The Art of the Polynesian Tattoo
When twenty members of a Silicon Valley company came for a celebratory visit to Bora Bora, they wanted to experience everything that the island has to offer—including a commemorative body tattoo.
We arranged a host of activities to suit their interests. One group took out jet skis while another chartered a catamaran and went snorkelling with sharks and manta rays. In the evening the whole party took the catamaran for a sunset cruise, complete with Champagne, sushi, and live music from a local Polynesian band. There was shopping for black pearls, spa treatments for the world-weary, deep-sea fishing for the sea lovers, and a last-night private dinner for everyone—featuring freshly caught fish cooked up by our chef at Otemanu Beach. The whole group capped off dinner with drinks in the Sunset Bar.
For the group’s commemorative body stamp, we brought legendary local tattoo artist Matatiki in from the main island, Taiohae Bay, to perform his artistry on the adventurous members of the group. Matatiki is a serious craftsman who works in black ink using traditional designs of abstract patterns, symbols of divinity and figurative renderings of humans and animals.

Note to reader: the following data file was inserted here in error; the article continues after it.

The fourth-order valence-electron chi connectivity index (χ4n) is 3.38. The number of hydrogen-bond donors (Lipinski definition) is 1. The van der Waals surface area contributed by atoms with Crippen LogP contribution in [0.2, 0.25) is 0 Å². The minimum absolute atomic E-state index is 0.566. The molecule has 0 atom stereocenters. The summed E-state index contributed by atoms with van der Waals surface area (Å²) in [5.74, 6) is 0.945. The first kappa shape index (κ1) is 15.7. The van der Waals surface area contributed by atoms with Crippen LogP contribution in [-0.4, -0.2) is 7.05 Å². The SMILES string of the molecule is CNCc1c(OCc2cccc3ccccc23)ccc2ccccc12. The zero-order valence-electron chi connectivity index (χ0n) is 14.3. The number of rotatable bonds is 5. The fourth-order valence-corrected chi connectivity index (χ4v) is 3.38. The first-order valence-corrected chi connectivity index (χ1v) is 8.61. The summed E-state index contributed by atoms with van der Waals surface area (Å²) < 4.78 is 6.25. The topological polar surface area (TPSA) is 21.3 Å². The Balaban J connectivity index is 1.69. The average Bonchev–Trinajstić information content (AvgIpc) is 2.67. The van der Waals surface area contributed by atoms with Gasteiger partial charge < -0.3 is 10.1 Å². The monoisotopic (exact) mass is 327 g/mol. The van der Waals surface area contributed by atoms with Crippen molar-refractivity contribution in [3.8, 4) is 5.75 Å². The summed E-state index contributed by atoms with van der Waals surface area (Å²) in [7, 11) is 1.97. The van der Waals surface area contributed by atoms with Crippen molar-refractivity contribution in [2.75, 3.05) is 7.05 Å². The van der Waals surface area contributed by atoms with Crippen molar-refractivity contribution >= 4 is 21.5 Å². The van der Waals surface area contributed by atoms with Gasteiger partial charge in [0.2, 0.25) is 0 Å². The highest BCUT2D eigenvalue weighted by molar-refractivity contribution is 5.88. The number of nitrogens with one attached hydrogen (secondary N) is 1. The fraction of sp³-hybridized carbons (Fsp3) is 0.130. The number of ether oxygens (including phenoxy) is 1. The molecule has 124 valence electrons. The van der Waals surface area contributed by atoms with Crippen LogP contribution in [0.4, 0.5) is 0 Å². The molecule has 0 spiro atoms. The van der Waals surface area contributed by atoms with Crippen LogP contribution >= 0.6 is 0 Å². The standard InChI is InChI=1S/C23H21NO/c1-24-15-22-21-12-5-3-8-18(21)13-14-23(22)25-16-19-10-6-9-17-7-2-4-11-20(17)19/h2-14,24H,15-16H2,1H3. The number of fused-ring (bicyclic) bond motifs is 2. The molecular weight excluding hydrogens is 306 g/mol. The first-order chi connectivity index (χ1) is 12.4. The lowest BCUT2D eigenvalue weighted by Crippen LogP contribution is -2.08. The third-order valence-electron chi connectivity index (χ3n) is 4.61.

Traditionally, Polynesians tattoo themselves as a way to identify their personal and tribal histories. Following tradition, Matatiki bears tattoos on only one side of his face, neck and back. He refers to tattoos as the mark of membership, and says that Polynesians believe that tattoos connect people to their ancestral traditions while forming protective barriers against evil. The meticulous designs on his body tell of his family and his native island of Marquesas.
Our newly tattooed friends from Silicon Valley chose more universal designs, like manta rays. Nonetheless, they left Bora Bora with a tangible memory of their shared experience—along with a treasure trove of photographs, souvenirs and stories.